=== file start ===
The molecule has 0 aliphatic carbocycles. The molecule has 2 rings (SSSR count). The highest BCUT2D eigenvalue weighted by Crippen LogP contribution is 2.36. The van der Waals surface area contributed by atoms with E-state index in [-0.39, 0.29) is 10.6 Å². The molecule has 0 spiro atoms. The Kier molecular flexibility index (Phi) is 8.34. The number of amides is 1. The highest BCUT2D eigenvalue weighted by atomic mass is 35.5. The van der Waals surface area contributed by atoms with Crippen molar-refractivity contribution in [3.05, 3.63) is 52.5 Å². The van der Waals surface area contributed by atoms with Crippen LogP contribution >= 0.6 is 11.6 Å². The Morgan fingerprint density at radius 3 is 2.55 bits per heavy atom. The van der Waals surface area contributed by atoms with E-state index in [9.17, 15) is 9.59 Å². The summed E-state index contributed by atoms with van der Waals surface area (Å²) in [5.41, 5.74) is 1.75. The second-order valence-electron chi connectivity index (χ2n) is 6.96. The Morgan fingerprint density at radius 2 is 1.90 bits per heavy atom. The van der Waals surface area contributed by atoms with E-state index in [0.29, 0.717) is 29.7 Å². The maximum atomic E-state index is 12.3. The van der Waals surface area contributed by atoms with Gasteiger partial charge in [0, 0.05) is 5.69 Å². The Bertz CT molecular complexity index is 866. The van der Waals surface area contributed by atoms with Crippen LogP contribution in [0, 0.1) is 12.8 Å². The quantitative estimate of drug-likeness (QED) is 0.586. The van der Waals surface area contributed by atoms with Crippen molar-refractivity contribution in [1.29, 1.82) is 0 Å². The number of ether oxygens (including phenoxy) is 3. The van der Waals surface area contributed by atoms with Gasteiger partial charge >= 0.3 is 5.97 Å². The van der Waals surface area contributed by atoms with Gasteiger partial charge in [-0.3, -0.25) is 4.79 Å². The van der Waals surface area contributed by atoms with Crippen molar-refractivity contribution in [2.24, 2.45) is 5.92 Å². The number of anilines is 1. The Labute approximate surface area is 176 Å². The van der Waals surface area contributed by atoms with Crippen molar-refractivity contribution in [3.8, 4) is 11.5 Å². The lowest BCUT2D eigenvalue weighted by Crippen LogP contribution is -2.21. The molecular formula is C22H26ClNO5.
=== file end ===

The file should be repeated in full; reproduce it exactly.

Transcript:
The molecule has 0 aliphatic carbocycles. The molecule has 2 rings (SSSR count). The highest BCUT2D eigenvalue weighted by Crippen LogP contribution is 2.36. The van der Waals surface area contributed by atoms with E-state index in [-0.39, 0.29) is 10.6 Å². The molecule has 0 spiro atoms. The Kier molecular flexibility index (Phi) is 8.34. The number of amides is 1. The highest BCUT2D eigenvalue weighted by atomic mass is 35.5. The van der Waals surface area contributed by atoms with Crippen molar-refractivity contribution in [3.05, 3.63) is 52.5 Å². The van der Waals surface area contributed by atoms with Crippen LogP contribution >= 0.6 is 11.6 Å². The Morgan fingerprint density at radius 3 is 2.55 bits per heavy atom. The van der Waals surface area contributed by atoms with E-state index in [9.17, 15) is 9.59 Å². The summed E-state index contributed by atoms with van der Waals surface area (Å²) in [5.41, 5.74) is 1.75. The second-order valence-electron chi connectivity index (χ2n) is 6.96. The Morgan fingerprint density at radius 2 is 1.90 bits per heavy atom. The van der Waals surface area contributed by atoms with E-state index in [0.29, 0.717) is 29.7 Å². The maximum atomic E-state index is 12.3. The van der Waals surface area contributed by atoms with Gasteiger partial charge in [0, 0.05) is 5.69 Å². The Bertz CT molecular complexity index is 866. The van der Waals surface area contributed by atoms with Crippen LogP contribution in [0, 0.1) is 12.8 Å². The quantitative estimate of drug-likeness (QED) is 0.586. The van der Waals surface area contributed by atoms with Crippen molar-refractivity contribution in [1.29, 1.82) is 0 Å². The number of ether oxygens (including phenoxy) is 3. The van der Waals surface area contributed by atoms with Gasteiger partial charge >= 0.3 is 5.97 Å². The van der Waals surface area contributed by atoms with Gasteiger partial charge in [-0.3, -0.25) is 4.79 Å². The van der Waals surface area contributed by atoms with Crippen molar-refractivity contribution in [2.24, 2.45) is 5.92 Å². The number of anilines is 1. The Labute approximate surface area is 176 Å². The van der Waals surface area contributed by atoms with Crippen molar-refractivity contribution in [3.8, 4) is 11.5 Å². The lowest BCUT2D eigenvalue weighted by Crippen LogP contribution is -2.21. The molecular formula is C22H26ClNO5.